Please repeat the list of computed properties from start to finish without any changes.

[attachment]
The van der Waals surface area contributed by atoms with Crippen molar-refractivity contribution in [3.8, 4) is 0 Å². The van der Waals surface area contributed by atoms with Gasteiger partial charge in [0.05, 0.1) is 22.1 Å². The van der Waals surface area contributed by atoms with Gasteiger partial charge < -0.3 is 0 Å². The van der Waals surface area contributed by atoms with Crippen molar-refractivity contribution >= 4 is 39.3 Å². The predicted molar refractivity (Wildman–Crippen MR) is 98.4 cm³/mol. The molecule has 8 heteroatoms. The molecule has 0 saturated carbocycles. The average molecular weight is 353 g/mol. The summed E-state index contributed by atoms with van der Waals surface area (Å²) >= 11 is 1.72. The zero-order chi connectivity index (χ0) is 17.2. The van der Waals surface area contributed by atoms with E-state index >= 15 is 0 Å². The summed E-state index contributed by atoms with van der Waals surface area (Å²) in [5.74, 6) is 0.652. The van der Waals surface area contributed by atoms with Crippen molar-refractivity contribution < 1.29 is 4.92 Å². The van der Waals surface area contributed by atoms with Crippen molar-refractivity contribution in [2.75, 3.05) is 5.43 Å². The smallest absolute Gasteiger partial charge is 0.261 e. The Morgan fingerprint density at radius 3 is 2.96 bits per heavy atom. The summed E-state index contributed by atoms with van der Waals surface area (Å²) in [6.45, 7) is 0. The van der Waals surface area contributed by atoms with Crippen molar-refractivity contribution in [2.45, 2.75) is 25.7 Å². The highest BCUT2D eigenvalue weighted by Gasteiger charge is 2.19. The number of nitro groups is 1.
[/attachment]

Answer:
The van der Waals surface area contributed by atoms with Crippen molar-refractivity contribution in [3.8, 4) is 0 Å². The van der Waals surface area contributed by atoms with Gasteiger partial charge in [0.05, 0.1) is 22.1 Å². The van der Waals surface area contributed by atoms with Gasteiger partial charge < -0.3 is 0 Å². The van der Waals surface area contributed by atoms with Crippen molar-refractivity contribution >= 4 is 39.3 Å². The predicted molar refractivity (Wildman–Crippen MR) is 98.4 cm³/mol. The molecule has 8 heteroatoms. The molecule has 0 saturated carbocycles. The average molecular weight is 353 g/mol. The summed E-state index contributed by atoms with van der Waals surface area (Å²) >= 11 is 1.72. The zero-order chi connectivity index (χ0) is 17.2. The van der Waals surface area contributed by atoms with E-state index >= 15 is 0 Å². The summed E-state index contributed by atoms with van der Waals surface area (Å²) in [5.74, 6) is 0.652. The van der Waals surface area contributed by atoms with Crippen molar-refractivity contribution < 1.29 is 4.92 Å². The van der Waals surface area contributed by atoms with Crippen molar-refractivity contribution in [2.75, 3.05) is 5.43 Å². The smallest absolute Gasteiger partial charge is 0.261 e. The Morgan fingerprint density at radius 3 is 2.96 bits per heavy atom. The summed E-state index contributed by atoms with van der Waals surface area (Å²) in [6.45, 7) is 0. The van der Waals surface area contributed by atoms with Crippen molar-refractivity contribution in [2.45, 2.75) is 25.7 Å². The highest BCUT2D eigenvalue weighted by Gasteiger charge is 2.19. The number of nitro groups is 1.